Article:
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Making a Motivational Speaker Showreel

Whilst Motivational Speaker is a generic term, and today’s Professional Speaker is more likely to be informational than motivational, this is the term that Conference Organizers are most likely to search for. And once a conference organizer has found you, they are going to ‘shortlist’ or reject you in a matter of minutes based on your profile and most importantly your showreel  or demo video.

Making a speaker showreel is an art as much as a science, and you are unlikely to be happy with your first, or twenty-first attempt; but let me share some things to consider, to shorten your learning curve.

1. Great Clips

Video everything! You can’t make a great showreel without clips of you speaking to a variety of audiences, the bigger the better. And make sure your video is great quality, and include shots of you with the audience. You speaking, in your lounge room to two friends will not impress, you speaking on a professionally lit stage to 600+ excited attendees will.

2. Show energy

Regardless of how insightful or transformational your content is, a conference organizer care that you keep their audience awake and engaged. In short, no energy, no learning, so pick sections of your speech that show your energy and passion for your topic. By all means, include some reflective or thought-provoking material, but energy is the key.

3. Tell them what problem you solve

Before you launch into how amazing you are, include some mention to what problem you solve for the conference organizer. Busy conference organizers must balance a program, budget and multiple stakeholders. They may or may not be looking for you or your particular topic, but they are definitely not looking for someone difficult to deal with, who will not make them ‘look good’ to their vested interests.

4. Establish your credibility

Speaking is not a special talent; most people can speak by the time they are 2-years old! Speaking from a platform on a topic that you have experienced or researched, that will move or mindset shift an audience – now that’s a skill. You are an expert in your field first, and a speaker second, so let your showreel establish your credibility, gravitas and substantive-ness.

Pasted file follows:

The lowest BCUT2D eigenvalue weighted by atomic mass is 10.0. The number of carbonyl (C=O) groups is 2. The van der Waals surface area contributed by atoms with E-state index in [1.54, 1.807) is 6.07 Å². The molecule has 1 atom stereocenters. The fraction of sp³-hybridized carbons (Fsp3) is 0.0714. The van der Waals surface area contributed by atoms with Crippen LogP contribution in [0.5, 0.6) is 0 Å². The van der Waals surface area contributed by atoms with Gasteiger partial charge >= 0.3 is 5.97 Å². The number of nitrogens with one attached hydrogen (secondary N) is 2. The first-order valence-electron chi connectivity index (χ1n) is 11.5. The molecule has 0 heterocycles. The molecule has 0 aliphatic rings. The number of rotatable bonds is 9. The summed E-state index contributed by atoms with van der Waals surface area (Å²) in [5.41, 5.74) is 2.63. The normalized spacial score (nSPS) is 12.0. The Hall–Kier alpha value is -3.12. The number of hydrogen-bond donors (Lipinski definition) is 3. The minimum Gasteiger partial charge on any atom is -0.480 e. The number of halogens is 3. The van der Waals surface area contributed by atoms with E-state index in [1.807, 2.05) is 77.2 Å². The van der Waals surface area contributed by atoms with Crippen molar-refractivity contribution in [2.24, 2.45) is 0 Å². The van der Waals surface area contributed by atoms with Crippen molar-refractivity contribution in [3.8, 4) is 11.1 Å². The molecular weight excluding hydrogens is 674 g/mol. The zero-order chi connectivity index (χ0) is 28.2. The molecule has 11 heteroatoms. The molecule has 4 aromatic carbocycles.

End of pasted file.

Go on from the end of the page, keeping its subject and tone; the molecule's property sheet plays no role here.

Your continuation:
5. Include Testimonials

An excellent way to add credibility is to include third party testimonials from credible sources. Whether you do this by text overly on or by including video of happy clients, be sure to let the conference organizer imagine getting the same kind of feedback from your speech, at their conference.

6. Keep it Short

Time is money and first impressions count. Keep these two statements in mind as you put your showreel together. That 7-minute inspirational story, you tell from stage, is going to take up your entire video, and some. Now there’s no absolute law about how long a showreel should be; when I started in the business (19-years ago), I would have said 10-20 minutes, but with attention spans decreasing I would say much shorter. I have included a 4-minute one below, as an example, and even that might be too long! I have been on speaker selection panels and ‘swiped left’ after only 2-minutes.

7. Get Help

You can outsource the whole thing to a professional video editing company; I know speakers who have paid 5-20 thousand dollars for their showreel. But if you are starting out, and don’t have great footage, or a large budget, this is not an option. You can put a passable video together, at home, on your laptop, with software like iMovie or Camtasia. If you have teenage kids, get them to show you how. Once you have your first draft, professional or homemade, then get help and feedback from colleagues and clients to see what their responses are. Then go back and re-edit, incorporating the feedback that makes sense to your vision.
Check out this example that I put together in just 5 hours.

Now, I will be the first to admit, that you can tell that it’s ‘homemade’, and it’s not perfect, but it does the job, and I needed a new video for my relaunched website Things I learned when putting this together are:

  1. I wish I’d kept all my video clips in one directory on my PC, over the years, for easy finding.
  2. It’s worth creating a story-board (I used PowerPoint) to get your ideas and the flow down, BEFORE, you start dropping clips on a video editor timeline
  3. Upload it as ‘unlisted’ to YouTube and share the link with friends, BEFORE you go live, because if you upload a new, adjusted, version it will have a new URL and you will have to do your linking all over again.

I hope this article helps you to get your Motivational Speaker Showreel together and get more paid speaking engagements – Best of Luck!

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